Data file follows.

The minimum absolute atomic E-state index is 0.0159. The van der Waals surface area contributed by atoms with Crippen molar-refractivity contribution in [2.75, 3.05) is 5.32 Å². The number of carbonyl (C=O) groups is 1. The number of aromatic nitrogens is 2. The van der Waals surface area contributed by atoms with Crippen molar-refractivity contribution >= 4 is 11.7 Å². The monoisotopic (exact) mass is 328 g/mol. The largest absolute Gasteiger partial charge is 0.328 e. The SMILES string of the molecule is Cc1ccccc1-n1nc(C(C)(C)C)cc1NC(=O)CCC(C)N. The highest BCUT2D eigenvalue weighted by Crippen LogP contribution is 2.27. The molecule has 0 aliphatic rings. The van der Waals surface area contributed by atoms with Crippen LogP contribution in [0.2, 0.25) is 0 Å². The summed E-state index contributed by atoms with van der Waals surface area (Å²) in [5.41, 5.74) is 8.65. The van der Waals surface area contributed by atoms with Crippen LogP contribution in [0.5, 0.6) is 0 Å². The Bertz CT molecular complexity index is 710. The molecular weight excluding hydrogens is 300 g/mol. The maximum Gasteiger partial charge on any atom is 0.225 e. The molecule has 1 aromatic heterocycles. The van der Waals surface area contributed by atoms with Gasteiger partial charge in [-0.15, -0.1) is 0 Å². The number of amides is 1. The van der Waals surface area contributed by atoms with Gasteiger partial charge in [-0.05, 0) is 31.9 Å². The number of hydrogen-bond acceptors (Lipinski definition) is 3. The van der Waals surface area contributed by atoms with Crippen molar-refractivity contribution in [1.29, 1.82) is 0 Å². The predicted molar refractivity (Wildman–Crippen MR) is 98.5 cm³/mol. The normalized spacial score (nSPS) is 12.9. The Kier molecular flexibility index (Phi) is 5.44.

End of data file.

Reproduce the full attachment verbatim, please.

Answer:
The minimum absolute atomic E-state index is 0.0159. The van der Waals surface area contributed by atoms with Crippen molar-refractivity contribution in [2.75, 3.05) is 5.32 Å². The number of carbonyl (C=O) groups is 1. The number of aromatic nitrogens is 2. The van der Waals surface area contributed by atoms with Crippen molar-refractivity contribution >= 4 is 11.7 Å². The monoisotopic (exact) mass is 328 g/mol. The largest absolute Gasteiger partial charge is 0.328 e. The SMILES string of the molecule is Cc1ccccc1-n1nc(C(C)(C)C)cc1NC(=O)CCC(C)N. The highest BCUT2D eigenvalue weighted by Crippen LogP contribution is 2.27. The molecule has 0 aliphatic rings. The van der Waals surface area contributed by atoms with Crippen LogP contribution in [0.2, 0.25) is 0 Å². The summed E-state index contributed by atoms with van der Waals surface area (Å²) in [5.41, 5.74) is 8.65. The van der Waals surface area contributed by atoms with Crippen LogP contribution in [0.5, 0.6) is 0 Å². The Bertz CT molecular complexity index is 710. The molecular weight excluding hydrogens is 300 g/mol. The maximum Gasteiger partial charge on any atom is 0.225 e. The molecule has 1 aromatic heterocycles. The van der Waals surface area contributed by atoms with Gasteiger partial charge in [-0.15, -0.1) is 0 Å². The number of amides is 1. The van der Waals surface area contributed by atoms with Gasteiger partial charge in [-0.05, 0) is 31.9 Å². The number of hydrogen-bond acceptors (Lipinski definition) is 3. The van der Waals surface area contributed by atoms with Crippen molar-refractivity contribution in [1.29, 1.82) is 0 Å². The predicted molar refractivity (Wildman–Crippen MR) is 98.5 cm³/mol. The normalized spacial score (nSPS) is 12.9. The Kier molecular flexibility index (Phi) is 5.44.